diy soy candles
Let me start by saying these likely aren't any sort of professional grade candles. I'm not selling these, haha. They're literally just for my own enjoyment, and the gift of being able to repurpose pretty jars and vessels with supplies I have. But honestly, I love how these all turned out! Each one I made is very different, and I'm so happy with the results and I hope you will be too! I should also say, I'm doing this post and sharing how I made these because you guys asked! So my "recipe" may not be your cup of tea, but I'd love for you to do what works best for you <3 I'm the type of person that skims recipes, then make it my own. I didn't use any sort of exact measurements for these, I just eye everything, and add more if/when necessary.
First things first, gather your supplies. You'll need:
- Jars and vessels
- Essential oils
- Candle wicks
- 100% all natural soy wax
- super glue
- clothes pins
- a measuring glass with pouring spout
- double broiler or pot + glass bowl (what I use)
Order supplies here:
I made three different candles for this. One that was woodsy and earthy so I used Euclyptus leaves since I didn't have oil on hand, plus Cedarwood and Copaiba oils. I also made one for the kitchen that I wanted to be very fresh so I used Citrus Fresh. And for the others, I used a bunch of old wax from the bottom of used candles mixed together with my new soy wax.
You'll want to super glue your wick to your vessel first. If you don't use super glue, when burning your candle, the wick will come loose and won't stay put. Hot glue will not work, as it will quickly melt. Must be super glue! I just dab a bit into the center of my vessel, then to the bottom of my wick, then press the wick into the glue until it holds... it does take a little bit. My fingers have totally stuck together a couple times during this process, but using a little oil gets it right off. I use clothes pins to keep the wick in place as it dries, and during the pouring of wax. The ones I got are pretty flimsy but they're cheap and do just fine!
I made each candle individually, so I could keep the scents separate. Like I said, I didn't measure the wax, I only eyed it. I do know that the wax melts into at least half the amount. So if you would much rather measure, you could fill your vessel with wax twice, then dump into the melting bowl.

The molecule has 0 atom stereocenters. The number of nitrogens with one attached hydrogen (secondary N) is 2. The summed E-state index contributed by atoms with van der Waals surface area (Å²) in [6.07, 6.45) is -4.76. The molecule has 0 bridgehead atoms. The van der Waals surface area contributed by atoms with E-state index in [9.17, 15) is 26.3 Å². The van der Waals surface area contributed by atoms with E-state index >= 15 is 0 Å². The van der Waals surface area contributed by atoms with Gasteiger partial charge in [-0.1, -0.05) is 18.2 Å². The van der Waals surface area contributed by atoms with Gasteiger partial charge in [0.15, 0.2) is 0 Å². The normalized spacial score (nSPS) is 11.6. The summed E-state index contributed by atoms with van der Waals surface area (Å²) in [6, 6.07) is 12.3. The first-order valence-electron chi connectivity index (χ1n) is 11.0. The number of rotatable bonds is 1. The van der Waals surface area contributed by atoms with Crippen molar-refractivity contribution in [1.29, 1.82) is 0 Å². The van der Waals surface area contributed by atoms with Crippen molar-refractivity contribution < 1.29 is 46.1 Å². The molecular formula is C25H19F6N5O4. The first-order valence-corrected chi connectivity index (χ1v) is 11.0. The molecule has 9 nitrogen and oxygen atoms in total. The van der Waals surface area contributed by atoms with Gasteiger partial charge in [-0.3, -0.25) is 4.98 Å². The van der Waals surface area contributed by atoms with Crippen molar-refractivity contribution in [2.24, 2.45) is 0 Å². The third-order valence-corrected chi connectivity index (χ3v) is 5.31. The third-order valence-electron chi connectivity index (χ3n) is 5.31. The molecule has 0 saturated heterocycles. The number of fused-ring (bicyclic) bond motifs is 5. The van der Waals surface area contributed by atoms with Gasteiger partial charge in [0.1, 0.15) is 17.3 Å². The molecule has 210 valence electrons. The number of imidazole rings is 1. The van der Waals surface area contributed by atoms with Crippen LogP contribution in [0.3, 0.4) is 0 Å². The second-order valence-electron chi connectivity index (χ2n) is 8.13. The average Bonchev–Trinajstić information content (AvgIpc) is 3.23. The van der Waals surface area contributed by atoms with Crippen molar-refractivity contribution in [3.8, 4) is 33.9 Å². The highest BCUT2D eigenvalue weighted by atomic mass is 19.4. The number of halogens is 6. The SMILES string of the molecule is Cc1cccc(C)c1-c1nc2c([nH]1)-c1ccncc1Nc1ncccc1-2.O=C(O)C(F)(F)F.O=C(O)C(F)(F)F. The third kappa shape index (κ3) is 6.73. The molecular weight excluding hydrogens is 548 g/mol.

I filled my pot about 1/3 with water, then added the glass bowl atop, and waited for it to boil. I poured in the soy wax when the water after boiling, and turned heat to medium, stirring with a rubber spatula until it melted fully. Once it was fully melted, I added about 20 drops of Citrus Fresh essential oil, gave it one last good stir, then poured into my pouring glass, and then into my candle vessel. For my kitchen candle, I used a mug. We collect mugs when we visit coffee shops in new places, and these (though so cute) are more decorative, so I thought it would be the perfect candle for this space.
You'll want to rinse both the bowl and the pouring glass before using again for another candle, if you're using a different scent. It's not really necessary if you're using the same. To rinse, just use very hot water, and it'll melt right off. I suggest rinsing to melt first, then using soap.
For my woodsy/earthy candle, I threw in my eucalyptus leaves in hopes that the natural scent would release into the wax. It's a very mild scent, but it's there! I definitely need to order some Eucalyptus from Young Living though :) it's a favorite around here. Call me cheesy, but I loved that my leaves were heart shaped <3
When the wax fully melted, I added in 10 drops Cedarwood, and 10 drops Copaiba, then used a colander to strain the leaves before pouring into my candle.
You can put your hot candles in the fridge to cool them faster. But don't put them in the freezer, or it will shrink your wax! I take mine out before they're fully cold. You can see in that bottom candle, it's not fully hardened. Just enough to not be wobbly if it were to get bumped.
I absolutely love how lightly scented these are. It's the sweetest, softest fragrance, and I love knowing that they're scented naturally, without any harsh chemicals. When they're hard enough to hold the wick, you can remove the clothespins and trim the wick to be about 3/4 inch. If you're making a candle that's wide (for example, like those gold bowls in the back), you'll want to use 2 or three wicks depending on how wide it is, so that it burns evenly without wasting so much.
And there you have it! Super simple. Probably because I'm not good at following recipes. I just go with the flow and do what works, and I hope it works for you too! I've been LOVING these, and can't wait to hear and see how yours turn out, so please please post a photo of yours and tag me! :)
Also, we just oiled all these pretty wood products to keep them looking lovely and help them last longer. Would you be interested in a post on how we did this? Let me know!